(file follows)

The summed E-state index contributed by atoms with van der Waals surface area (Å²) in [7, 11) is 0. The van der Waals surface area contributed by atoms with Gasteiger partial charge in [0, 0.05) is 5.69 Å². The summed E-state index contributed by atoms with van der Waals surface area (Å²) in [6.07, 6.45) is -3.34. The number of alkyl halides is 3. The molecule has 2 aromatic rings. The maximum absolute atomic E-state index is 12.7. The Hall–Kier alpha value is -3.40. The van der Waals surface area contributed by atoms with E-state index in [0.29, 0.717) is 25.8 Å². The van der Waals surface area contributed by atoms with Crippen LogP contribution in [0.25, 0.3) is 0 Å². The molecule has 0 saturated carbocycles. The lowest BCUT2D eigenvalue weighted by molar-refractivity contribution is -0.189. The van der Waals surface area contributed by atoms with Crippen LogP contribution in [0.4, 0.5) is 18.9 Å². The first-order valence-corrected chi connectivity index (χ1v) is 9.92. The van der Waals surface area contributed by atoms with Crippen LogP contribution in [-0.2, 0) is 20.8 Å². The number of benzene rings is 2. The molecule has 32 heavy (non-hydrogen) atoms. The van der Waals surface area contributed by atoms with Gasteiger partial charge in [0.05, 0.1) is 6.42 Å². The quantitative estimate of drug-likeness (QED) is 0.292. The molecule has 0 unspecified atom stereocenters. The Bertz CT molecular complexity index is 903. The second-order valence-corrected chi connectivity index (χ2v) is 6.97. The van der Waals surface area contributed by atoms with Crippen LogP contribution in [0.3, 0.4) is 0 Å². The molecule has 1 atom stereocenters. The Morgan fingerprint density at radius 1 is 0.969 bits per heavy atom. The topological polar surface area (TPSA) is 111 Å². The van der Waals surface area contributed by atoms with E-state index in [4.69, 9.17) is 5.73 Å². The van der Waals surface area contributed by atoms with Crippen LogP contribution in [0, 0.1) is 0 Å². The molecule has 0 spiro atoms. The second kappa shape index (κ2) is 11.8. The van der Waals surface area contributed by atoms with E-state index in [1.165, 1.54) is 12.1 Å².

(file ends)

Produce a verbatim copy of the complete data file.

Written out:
The summed E-state index contributed by atoms with van der Waals surface area (Å²) in [7, 11) is 0. The van der Waals surface area contributed by atoms with Gasteiger partial charge in [0, 0.05) is 5.69 Å². The summed E-state index contributed by atoms with van der Waals surface area (Å²) in [6.07, 6.45) is -3.34. The number of alkyl halides is 3. The molecule has 2 aromatic rings. The maximum absolute atomic E-state index is 12.7. The Hall–Kier alpha value is -3.40. The van der Waals surface area contributed by atoms with E-state index in [0.29, 0.717) is 25.8 Å². The van der Waals surface area contributed by atoms with Crippen LogP contribution in [0.25, 0.3) is 0 Å². The molecule has 0 saturated carbocycles. The lowest BCUT2D eigenvalue weighted by molar-refractivity contribution is -0.189. The van der Waals surface area contributed by atoms with Crippen LogP contribution in [0.4, 0.5) is 18.9 Å². The first-order valence-corrected chi connectivity index (χ1v) is 9.92. The van der Waals surface area contributed by atoms with Crippen LogP contribution in [-0.2, 0) is 20.8 Å². The number of benzene rings is 2. The molecule has 32 heavy (non-hydrogen) atoms. The van der Waals surface area contributed by atoms with Gasteiger partial charge in [0.05, 0.1) is 6.42 Å². The quantitative estimate of drug-likeness (QED) is 0.292. The molecule has 0 unspecified atom stereocenters. The Bertz CT molecular complexity index is 903. The second-order valence-corrected chi connectivity index (χ2v) is 6.97. The van der Waals surface area contributed by atoms with Crippen LogP contribution in [0.3, 0.4) is 0 Å². The molecule has 1 atom stereocenters. The Morgan fingerprint density at radius 1 is 0.969 bits per heavy atom. The topological polar surface area (TPSA) is 111 Å². The van der Waals surface area contributed by atoms with E-state index in [4.69, 9.17) is 5.73 Å². The van der Waals surface area contributed by atoms with Crippen LogP contribution in [0, 0.1) is 0 Å². The molecule has 0 spiro atoms. The second kappa shape index (κ2) is 11.8. The van der Waals surface area contributed by atoms with E-state index in [1.165, 1.54) is 12.1 Å².